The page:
Theodore H (Ted) Nelson coins the word Hypertext
Conventional wisdom has it that the Internet started off as an American defence and educational network, then Tim Berners-Lee came along and invented the World Wide Web and the rest is history.
But there's another, far more obscure figure, who can be credited with originating the idea of 'hypertext' long before it was ever applied to the Internet.
As far back as 1960, Theodore H (Ted) Nelson was developing an idea for an interconnected network of documents with embedded links to each other. In 1963 he chose the word 'hypertext' to describe the system, publishing his theories in 1965's groundbreaking paper, "A File Structure for the complex, the changing and the Intermediate" for the Association for Computing Machinery's (ACM's) national conference. By 1967 he'd chosen the name Xanadu for his hypertext project, from Coleridge's poem about Kublai Khan.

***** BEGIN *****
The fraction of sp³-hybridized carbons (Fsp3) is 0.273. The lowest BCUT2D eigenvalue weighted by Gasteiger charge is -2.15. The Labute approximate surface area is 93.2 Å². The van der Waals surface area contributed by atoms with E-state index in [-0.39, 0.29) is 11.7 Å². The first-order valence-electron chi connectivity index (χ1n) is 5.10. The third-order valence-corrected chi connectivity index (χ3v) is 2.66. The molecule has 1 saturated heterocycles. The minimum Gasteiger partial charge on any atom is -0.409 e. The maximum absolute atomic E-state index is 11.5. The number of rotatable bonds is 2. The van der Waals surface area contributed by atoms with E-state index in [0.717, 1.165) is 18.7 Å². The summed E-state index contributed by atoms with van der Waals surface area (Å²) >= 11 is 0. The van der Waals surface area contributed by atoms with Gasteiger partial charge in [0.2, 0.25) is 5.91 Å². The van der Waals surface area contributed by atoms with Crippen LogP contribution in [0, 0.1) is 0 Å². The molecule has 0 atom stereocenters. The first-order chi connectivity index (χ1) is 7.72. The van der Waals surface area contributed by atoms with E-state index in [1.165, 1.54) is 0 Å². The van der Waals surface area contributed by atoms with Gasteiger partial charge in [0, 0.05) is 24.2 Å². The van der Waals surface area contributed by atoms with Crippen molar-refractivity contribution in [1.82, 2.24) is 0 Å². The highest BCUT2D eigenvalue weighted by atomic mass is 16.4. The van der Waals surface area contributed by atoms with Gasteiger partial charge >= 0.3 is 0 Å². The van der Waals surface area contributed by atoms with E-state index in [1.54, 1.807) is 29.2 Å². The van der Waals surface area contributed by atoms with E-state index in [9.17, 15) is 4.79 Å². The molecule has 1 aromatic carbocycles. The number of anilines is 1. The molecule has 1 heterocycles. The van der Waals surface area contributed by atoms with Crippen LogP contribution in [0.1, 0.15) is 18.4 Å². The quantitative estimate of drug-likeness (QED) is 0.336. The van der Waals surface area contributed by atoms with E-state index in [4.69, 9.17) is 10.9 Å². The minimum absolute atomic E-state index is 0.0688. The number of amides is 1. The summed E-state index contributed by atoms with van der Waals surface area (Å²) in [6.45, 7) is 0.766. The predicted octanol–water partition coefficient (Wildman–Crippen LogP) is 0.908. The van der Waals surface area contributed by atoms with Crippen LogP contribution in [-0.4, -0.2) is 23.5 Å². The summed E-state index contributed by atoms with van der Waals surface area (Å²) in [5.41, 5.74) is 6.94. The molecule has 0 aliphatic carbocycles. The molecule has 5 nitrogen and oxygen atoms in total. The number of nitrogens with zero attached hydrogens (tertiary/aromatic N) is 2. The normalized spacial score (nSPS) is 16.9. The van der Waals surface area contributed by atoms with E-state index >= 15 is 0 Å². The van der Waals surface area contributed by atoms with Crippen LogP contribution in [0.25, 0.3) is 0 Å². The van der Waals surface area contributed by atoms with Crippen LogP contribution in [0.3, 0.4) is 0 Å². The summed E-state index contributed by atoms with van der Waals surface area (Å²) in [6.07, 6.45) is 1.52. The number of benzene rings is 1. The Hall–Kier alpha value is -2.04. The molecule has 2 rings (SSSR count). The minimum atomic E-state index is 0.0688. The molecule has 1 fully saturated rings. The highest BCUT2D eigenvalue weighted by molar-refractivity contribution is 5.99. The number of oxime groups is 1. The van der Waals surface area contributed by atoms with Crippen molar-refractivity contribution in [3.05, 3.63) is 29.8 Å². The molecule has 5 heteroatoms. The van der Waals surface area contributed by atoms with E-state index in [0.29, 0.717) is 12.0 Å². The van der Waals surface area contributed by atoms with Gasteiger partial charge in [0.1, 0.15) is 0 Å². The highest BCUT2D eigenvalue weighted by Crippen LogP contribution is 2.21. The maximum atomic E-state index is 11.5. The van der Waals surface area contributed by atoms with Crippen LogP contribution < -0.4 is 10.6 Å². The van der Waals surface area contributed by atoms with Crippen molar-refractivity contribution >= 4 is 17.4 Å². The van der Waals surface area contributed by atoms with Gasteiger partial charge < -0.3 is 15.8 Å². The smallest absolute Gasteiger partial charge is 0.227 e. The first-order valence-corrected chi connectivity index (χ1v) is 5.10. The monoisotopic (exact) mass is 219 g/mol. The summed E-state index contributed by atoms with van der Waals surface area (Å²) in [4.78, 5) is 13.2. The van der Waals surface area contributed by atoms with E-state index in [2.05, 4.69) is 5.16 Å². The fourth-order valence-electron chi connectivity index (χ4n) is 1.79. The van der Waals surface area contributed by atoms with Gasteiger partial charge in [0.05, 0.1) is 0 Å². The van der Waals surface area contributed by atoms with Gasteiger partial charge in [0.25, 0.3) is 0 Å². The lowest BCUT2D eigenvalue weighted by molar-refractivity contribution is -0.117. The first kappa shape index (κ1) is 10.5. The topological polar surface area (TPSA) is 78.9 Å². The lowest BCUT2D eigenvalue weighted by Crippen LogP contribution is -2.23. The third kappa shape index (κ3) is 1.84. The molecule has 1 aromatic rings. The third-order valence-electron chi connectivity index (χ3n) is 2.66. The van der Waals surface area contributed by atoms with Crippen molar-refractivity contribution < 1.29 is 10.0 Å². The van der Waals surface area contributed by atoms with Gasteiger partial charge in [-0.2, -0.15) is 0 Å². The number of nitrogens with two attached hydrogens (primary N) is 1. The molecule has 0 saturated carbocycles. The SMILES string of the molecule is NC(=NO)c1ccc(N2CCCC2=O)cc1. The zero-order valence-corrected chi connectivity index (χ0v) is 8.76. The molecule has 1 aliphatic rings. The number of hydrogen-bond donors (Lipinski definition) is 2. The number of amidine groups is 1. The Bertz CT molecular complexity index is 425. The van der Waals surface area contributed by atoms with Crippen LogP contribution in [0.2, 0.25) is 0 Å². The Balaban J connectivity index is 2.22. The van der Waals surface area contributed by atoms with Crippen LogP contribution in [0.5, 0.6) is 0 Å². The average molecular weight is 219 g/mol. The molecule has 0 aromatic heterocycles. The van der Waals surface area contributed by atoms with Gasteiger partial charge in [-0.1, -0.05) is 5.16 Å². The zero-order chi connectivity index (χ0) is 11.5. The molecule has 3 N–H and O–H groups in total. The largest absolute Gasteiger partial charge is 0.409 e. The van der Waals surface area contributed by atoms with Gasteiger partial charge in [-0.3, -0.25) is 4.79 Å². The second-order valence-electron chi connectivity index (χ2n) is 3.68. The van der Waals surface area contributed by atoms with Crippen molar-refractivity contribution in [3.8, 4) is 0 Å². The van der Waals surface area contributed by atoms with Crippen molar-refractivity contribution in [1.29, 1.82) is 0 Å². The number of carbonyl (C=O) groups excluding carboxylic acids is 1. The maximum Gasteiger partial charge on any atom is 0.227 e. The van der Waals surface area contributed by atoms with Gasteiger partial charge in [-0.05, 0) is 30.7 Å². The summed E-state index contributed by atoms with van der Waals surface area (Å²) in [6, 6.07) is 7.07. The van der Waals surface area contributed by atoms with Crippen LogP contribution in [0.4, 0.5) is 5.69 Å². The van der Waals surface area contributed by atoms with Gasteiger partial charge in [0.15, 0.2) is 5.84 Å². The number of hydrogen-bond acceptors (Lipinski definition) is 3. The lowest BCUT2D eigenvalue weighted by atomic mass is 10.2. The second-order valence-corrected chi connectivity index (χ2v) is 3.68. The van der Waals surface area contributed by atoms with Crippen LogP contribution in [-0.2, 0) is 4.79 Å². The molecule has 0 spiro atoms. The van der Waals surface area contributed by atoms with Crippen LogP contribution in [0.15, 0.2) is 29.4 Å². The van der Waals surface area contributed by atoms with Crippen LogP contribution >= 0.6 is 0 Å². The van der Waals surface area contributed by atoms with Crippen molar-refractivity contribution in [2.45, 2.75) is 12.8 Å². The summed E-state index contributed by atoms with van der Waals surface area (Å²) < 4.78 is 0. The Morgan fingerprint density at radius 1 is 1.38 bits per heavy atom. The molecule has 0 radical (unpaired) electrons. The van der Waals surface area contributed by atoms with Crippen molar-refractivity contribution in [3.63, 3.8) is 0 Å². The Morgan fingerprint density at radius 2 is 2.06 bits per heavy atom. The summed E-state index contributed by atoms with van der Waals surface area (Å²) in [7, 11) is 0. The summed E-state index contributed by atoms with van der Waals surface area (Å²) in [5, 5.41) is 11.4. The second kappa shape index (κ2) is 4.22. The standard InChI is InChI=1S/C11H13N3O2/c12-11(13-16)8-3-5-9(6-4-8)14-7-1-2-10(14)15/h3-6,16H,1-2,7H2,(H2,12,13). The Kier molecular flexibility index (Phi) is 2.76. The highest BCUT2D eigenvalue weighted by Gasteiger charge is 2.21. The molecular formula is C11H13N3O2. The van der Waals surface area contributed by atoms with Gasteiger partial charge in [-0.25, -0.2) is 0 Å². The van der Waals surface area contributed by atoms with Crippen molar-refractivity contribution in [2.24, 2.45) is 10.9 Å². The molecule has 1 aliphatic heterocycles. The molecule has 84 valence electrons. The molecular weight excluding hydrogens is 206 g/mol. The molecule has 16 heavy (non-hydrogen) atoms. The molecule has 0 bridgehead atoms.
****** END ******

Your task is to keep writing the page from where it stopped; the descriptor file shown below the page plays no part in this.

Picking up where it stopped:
While the Xanadu project itself has so far not come to fruition as a real working system, the ideas directly inspired Tim Berners-Lee's World Wide Web, Ray Ozzie's Lotus Notes, and Bill Atkinson's HyperCard (the first multimedia system).
By inventing the idea of hypertext, Ted Nelson was the under praised architect of some of the most influential new information structures in the history of computing.